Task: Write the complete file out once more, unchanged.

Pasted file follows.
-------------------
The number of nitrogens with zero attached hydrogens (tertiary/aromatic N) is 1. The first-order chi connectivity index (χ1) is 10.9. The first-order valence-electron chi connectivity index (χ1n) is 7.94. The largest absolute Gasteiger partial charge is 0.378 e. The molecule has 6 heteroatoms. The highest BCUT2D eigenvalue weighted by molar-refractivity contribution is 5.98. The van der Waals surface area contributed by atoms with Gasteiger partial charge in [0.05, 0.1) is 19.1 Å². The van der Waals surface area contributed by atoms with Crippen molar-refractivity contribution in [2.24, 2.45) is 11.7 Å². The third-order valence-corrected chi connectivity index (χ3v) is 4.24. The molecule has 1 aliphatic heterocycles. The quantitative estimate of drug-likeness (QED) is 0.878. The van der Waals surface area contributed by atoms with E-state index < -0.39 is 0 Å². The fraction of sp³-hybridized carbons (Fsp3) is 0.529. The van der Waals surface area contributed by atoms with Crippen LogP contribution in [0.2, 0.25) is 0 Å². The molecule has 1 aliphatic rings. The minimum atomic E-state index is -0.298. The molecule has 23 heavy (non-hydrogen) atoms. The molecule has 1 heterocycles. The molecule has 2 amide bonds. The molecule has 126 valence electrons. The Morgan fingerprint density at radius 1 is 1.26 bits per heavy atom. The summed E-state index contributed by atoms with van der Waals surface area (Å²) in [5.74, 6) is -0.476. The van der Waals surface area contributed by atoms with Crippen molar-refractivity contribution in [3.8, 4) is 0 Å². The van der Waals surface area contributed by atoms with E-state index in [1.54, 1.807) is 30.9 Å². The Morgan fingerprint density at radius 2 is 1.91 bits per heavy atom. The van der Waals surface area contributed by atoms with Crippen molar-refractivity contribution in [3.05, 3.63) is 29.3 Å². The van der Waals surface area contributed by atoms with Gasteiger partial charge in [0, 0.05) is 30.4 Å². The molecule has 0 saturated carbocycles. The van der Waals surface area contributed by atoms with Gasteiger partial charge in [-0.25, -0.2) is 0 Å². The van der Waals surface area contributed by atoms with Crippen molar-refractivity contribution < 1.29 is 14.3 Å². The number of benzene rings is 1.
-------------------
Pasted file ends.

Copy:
The number of nitrogens with zero attached hydrogens (tertiary/aromatic N) is 1. The first-order chi connectivity index (χ1) is 10.9. The first-order valence-electron chi connectivity index (χ1n) is 7.94. The largest absolute Gasteiger partial charge is 0.378 e. The molecule has 6 heteroatoms. The highest BCUT2D eigenvalue weighted by molar-refractivity contribution is 5.98. The van der Waals surface area contributed by atoms with Gasteiger partial charge in [0.05, 0.1) is 19.1 Å². The van der Waals surface area contributed by atoms with Crippen molar-refractivity contribution in [2.24, 2.45) is 11.7 Å². The third-order valence-corrected chi connectivity index (χ3v) is 4.24. The molecule has 1 aliphatic heterocycles. The quantitative estimate of drug-likeness (QED) is 0.878. The van der Waals surface area contributed by atoms with E-state index < -0.39 is 0 Å². The fraction of sp³-hybridized carbons (Fsp3) is 0.529. The van der Waals surface area contributed by atoms with Crippen LogP contribution in [0.2, 0.25) is 0 Å². The molecule has 1 aliphatic rings. The minimum atomic E-state index is -0.298. The molecule has 23 heavy (non-hydrogen) atoms. The molecule has 1 heterocycles. The molecule has 2 amide bonds. The molecule has 126 valence electrons. The Morgan fingerprint density at radius 1 is 1.26 bits per heavy atom. The summed E-state index contributed by atoms with van der Waals surface area (Å²) in [5.74, 6) is -0.476. The van der Waals surface area contributed by atoms with Crippen molar-refractivity contribution in [3.8, 4) is 0 Å². The van der Waals surface area contributed by atoms with E-state index in [1.54, 1.807) is 30.9 Å². The Morgan fingerprint density at radius 2 is 1.91 bits per heavy atom. The van der Waals surface area contributed by atoms with Crippen molar-refractivity contribution in [3.05, 3.63) is 29.3 Å². The van der Waals surface area contributed by atoms with Gasteiger partial charge in [0, 0.05) is 30.4 Å². The molecule has 0 saturated carbocycles. The van der Waals surface area contributed by atoms with Gasteiger partial charge in [-0.25, -0.2) is 0 Å². The van der Waals surface area contributed by atoms with Crippen molar-refractivity contribution < 1.29 is 14.3 Å². The number of benzene rings is 1.